And Then There Were 2: Rocky Fires John McDonough

Well now.

Despite the silent scream of COVID-19 keeping us all locked up, pissed off, and stir crazy, Rocky Wirtz made a stunning albeit welcome-around-these-parts move in firing longtime President and professional autofellatio guru John McDonough today.

First, the good. McDonough was here for 13 years. He ushered in an era where Blackhawks fans could not only watch hockey on the goddamn television in 2007 but also enjoy it. After squeezing as much blood out of the Loveable Loser stone as he could for the North Side Nine, he oversaw a renaissance of Chicago hockey.

Nine straight playoff appearances. Five Conference Finals appearances. Three Stanley Cups. And whether you like it or not, he had a hand in making the game an experience that 20,000+ could enjoy night in and night out. But we won’t go too far into that, because we’re sure if you hold your ear close enough to the ground, you can hear McDonough himself pucker up to kiss his own ass about it.

For all the good McDonough bestowed upon this team during his tenure, it’ll always be hard, if not impossible, to forgive the 2015 Notre Dame debacle. Of all the contributions we at FFUD will remember him for the most, it’s his vile effort to turn a horrifying rape allegation against his star player into a fucking marketing push.

You might remember him calling the Hawks’s three Cups in six years a “Camelot” era for the Hawks. In the same place where he and his spineless GM tucked tail and ran when pressed on what they would do with their alleged rapist of a star. For a guy who has a gas mask connected to his asshole 24/7 when it comes to talking about what a great marketing campaign looks like, he couldn’t have dreamed of a better way to fuck the optics of that one up. Then again, perhaps in true Galaxy Brain form, he just knew that the troglodytes would bury any earnest concern in the name of winning.

But that was always McDonough’s MO when it came to doing things that didn’t involve sucking his own farts: When in doubt, run, deny, or reroute.

When Andrew Shaw got caught using a homophobic slur, it was the NHL, not McDonough et al., who punished him. McDonough was nowhere to be found during the Garret Ross revenge porn disaster. When something other than the sellout streak came up—something that would have required a semblance of sac or true, honest to God leadership—you better believe McDonough had something else better to do.

And though you can’t discount how much more visible he made the team, it would have been challenging for anyone not named Bill Wirtz to not succeed in the spot McDonough fell into. Putting an up-and-coming hockey team on television and then marketing it even a little bit does not require the genius that John McDonough wants you to believe it does, unless your opening act is the Bill Wirtz and Bob Pulford “Wet bag of human shit covered in burnt hair” routine.

McDonough certainly wasn’t the worst Hockey Man, but he certainly wasn’t the best either. He came on at a time where all he had to do was ride the wave and capitalize. The foundation of hope had been laid with Toews and Kane. All he had to do was sell it, which wasn’t terribly hard after the organ-I-zation spent the better part of a decade literally hiding the team under a rock (although in the late 90s and early 00s, you sort of get it).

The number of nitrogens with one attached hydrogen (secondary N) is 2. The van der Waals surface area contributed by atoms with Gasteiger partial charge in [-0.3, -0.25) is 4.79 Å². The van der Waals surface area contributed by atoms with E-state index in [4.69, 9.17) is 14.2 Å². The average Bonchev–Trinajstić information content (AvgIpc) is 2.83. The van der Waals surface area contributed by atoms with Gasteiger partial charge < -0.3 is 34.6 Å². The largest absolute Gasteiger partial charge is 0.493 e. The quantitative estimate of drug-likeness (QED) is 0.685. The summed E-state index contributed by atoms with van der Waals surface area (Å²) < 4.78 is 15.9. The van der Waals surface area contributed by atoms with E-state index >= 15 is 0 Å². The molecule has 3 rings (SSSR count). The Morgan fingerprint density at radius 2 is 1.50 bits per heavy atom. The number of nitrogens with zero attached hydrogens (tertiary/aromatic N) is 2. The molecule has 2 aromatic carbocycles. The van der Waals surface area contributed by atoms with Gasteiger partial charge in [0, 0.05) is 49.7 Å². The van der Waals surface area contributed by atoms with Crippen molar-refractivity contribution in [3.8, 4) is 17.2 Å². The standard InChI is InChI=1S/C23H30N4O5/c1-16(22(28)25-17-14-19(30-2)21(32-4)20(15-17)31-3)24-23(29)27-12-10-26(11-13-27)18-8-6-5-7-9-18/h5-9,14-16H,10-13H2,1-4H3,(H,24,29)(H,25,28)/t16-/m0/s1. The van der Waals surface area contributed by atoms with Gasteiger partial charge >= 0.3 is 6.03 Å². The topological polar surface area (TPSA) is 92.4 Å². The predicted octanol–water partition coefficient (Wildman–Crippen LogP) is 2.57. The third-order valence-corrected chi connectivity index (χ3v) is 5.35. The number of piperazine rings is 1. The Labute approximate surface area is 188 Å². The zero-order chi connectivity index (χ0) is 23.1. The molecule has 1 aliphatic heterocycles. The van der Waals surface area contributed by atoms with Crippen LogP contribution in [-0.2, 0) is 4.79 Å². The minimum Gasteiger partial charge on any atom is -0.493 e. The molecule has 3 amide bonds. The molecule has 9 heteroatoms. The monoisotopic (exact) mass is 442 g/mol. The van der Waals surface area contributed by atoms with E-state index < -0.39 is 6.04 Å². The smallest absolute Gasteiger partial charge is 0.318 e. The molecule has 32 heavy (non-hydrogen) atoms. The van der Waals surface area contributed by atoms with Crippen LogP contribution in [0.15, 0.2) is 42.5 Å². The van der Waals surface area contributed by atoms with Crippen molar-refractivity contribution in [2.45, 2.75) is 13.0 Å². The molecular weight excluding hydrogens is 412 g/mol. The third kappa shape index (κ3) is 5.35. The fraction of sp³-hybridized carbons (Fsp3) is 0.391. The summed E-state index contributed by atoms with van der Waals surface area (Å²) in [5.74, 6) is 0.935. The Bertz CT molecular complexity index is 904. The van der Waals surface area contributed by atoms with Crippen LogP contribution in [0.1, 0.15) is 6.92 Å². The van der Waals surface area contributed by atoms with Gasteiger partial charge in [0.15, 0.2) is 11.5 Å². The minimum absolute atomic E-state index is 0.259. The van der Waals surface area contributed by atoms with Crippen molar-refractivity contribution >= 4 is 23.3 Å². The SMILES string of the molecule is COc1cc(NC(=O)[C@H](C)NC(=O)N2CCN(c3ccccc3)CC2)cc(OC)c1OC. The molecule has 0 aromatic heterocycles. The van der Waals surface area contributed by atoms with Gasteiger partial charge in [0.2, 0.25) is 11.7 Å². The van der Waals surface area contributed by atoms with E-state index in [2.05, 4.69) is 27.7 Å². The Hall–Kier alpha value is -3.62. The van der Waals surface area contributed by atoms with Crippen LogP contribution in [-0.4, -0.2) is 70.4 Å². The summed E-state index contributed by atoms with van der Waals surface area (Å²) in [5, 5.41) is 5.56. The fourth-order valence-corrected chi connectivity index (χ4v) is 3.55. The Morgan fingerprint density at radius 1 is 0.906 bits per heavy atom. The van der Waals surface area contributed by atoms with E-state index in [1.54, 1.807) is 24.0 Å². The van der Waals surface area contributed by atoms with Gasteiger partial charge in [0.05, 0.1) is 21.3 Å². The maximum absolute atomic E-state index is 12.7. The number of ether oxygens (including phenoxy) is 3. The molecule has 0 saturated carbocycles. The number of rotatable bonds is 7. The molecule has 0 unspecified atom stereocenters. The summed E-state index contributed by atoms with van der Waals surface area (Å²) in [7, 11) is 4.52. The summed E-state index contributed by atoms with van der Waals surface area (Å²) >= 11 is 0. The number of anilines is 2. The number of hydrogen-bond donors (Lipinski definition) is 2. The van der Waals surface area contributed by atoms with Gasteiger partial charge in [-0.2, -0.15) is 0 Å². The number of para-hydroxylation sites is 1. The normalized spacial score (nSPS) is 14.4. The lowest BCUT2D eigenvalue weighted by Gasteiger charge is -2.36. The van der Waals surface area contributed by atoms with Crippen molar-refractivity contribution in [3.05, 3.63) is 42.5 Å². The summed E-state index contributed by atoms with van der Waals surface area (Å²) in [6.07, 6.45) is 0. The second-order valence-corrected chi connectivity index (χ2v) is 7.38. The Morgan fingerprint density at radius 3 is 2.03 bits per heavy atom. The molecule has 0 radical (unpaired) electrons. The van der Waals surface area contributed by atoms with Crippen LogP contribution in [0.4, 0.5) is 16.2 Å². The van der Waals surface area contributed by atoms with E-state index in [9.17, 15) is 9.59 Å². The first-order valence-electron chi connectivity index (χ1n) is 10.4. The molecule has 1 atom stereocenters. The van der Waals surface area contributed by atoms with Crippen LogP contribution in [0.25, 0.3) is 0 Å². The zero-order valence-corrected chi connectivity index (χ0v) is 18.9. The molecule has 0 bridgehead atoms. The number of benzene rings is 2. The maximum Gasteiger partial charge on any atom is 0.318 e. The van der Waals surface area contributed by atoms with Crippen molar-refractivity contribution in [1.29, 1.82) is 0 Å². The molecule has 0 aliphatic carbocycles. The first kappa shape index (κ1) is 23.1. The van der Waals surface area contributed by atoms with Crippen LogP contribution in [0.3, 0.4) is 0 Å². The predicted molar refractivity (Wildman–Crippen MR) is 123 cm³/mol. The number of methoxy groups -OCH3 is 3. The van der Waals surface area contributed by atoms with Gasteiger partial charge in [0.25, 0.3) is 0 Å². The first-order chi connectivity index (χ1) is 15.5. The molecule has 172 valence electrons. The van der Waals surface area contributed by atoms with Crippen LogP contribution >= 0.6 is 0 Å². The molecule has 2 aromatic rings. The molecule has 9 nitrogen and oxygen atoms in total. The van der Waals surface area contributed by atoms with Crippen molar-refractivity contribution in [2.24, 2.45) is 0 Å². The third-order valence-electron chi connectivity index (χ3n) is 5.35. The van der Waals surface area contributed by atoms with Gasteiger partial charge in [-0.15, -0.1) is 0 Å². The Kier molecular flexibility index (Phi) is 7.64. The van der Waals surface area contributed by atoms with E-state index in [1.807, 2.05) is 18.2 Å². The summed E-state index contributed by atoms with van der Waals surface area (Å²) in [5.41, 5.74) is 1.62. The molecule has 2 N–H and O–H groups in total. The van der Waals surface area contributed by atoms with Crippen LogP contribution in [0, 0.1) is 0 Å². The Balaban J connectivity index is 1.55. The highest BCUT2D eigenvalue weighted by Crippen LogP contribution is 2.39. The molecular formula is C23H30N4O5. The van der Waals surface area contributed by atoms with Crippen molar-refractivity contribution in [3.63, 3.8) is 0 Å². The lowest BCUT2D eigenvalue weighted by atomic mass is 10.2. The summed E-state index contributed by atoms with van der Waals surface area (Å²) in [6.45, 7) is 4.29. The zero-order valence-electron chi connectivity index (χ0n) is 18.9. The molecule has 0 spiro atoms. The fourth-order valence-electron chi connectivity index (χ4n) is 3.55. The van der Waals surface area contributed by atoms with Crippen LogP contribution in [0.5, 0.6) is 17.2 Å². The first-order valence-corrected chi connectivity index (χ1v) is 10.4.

If you want to give him credit for building this team, you should also place blame for where it is now. A team that’s grown fat on its throne with little urgency to do anything outside of chastise a fanbase with its eyesore of a scoreboard and no effort to make this team faster and better. Recall that in the last two years, Dennis Gilbert, Brandon Manning, Nick Seeler, John Hayden, and Chris Kunitz all played meaningful minutes for a team that McDonough himself wanted you to believe was a playoff team.

He will go down in the Hawks annals as a legend, despite the fact that we still aren’t sure what he’d say he did here that was revolutionary or forward thinking. Fortunately, we no longer have to figure it out.

What this means for the future is anyone’s guess, especially since Rocky went out of his way to assure everyone that Bowman and Colliton are his guys. Then again, now that McDonough is gone, so too could those two. If we had to guess, we’d say that Stan Bowman pulls a Shel Silverstein while Rocky goes out and looks for a GM whose greatest asset isn’t his consistent ability to look like he’s holding in hard gas.

What it DOES mean is that someone up there is seeing the shit we’ve been seeing down here and finally said “enough.” You can’t imagine that Daniel Wirtz, Rocky’s little brother (or son, whichever), will be anything other than an interim President.

It took a literal act of God to get us to this point, with Rocky saying that COVID-19 gave him some time to reassess the team’s direction. But given the suddenness of the firing, you shouldn’t be surprised if something unsavory slithers out of the front office as cause for the firing.

Better late than never.